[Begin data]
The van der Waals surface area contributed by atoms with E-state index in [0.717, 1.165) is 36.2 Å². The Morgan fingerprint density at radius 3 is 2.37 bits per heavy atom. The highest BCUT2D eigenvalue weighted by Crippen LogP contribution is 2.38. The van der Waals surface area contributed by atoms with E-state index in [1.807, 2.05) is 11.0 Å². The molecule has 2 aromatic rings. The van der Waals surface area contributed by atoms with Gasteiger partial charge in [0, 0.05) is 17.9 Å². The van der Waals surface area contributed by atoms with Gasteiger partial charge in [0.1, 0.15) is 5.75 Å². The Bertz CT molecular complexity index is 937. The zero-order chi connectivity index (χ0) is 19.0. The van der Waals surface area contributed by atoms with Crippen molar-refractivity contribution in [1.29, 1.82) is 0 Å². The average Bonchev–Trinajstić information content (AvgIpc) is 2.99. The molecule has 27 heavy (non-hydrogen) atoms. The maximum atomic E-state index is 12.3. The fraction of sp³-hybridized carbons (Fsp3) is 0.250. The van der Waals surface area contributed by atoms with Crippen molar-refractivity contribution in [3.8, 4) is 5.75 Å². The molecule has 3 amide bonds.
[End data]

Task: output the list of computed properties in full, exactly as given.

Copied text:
The van der Waals surface area contributed by atoms with E-state index in [0.717, 1.165) is 36.2 Å². The Morgan fingerprint density at radius 3 is 2.37 bits per heavy atom. The highest BCUT2D eigenvalue weighted by Crippen LogP contribution is 2.38. The van der Waals surface area contributed by atoms with E-state index in [1.807, 2.05) is 11.0 Å². The molecule has 2 aromatic rings. The van der Waals surface area contributed by atoms with Gasteiger partial charge in [0, 0.05) is 17.9 Å². The van der Waals surface area contributed by atoms with Gasteiger partial charge in [0.1, 0.15) is 5.75 Å². The Bertz CT molecular complexity index is 937. The zero-order chi connectivity index (χ0) is 19.0. The van der Waals surface area contributed by atoms with Crippen molar-refractivity contribution in [1.29, 1.82) is 0 Å². The average Bonchev–Trinajstić information content (AvgIpc) is 2.99. The molecule has 27 heavy (non-hydrogen) atoms. The maximum atomic E-state index is 12.3. The fraction of sp³-hybridized carbons (Fsp3) is 0.250. The van der Waals surface area contributed by atoms with Crippen molar-refractivity contribution in [3.8, 4) is 5.75 Å². The molecule has 3 amide bonds.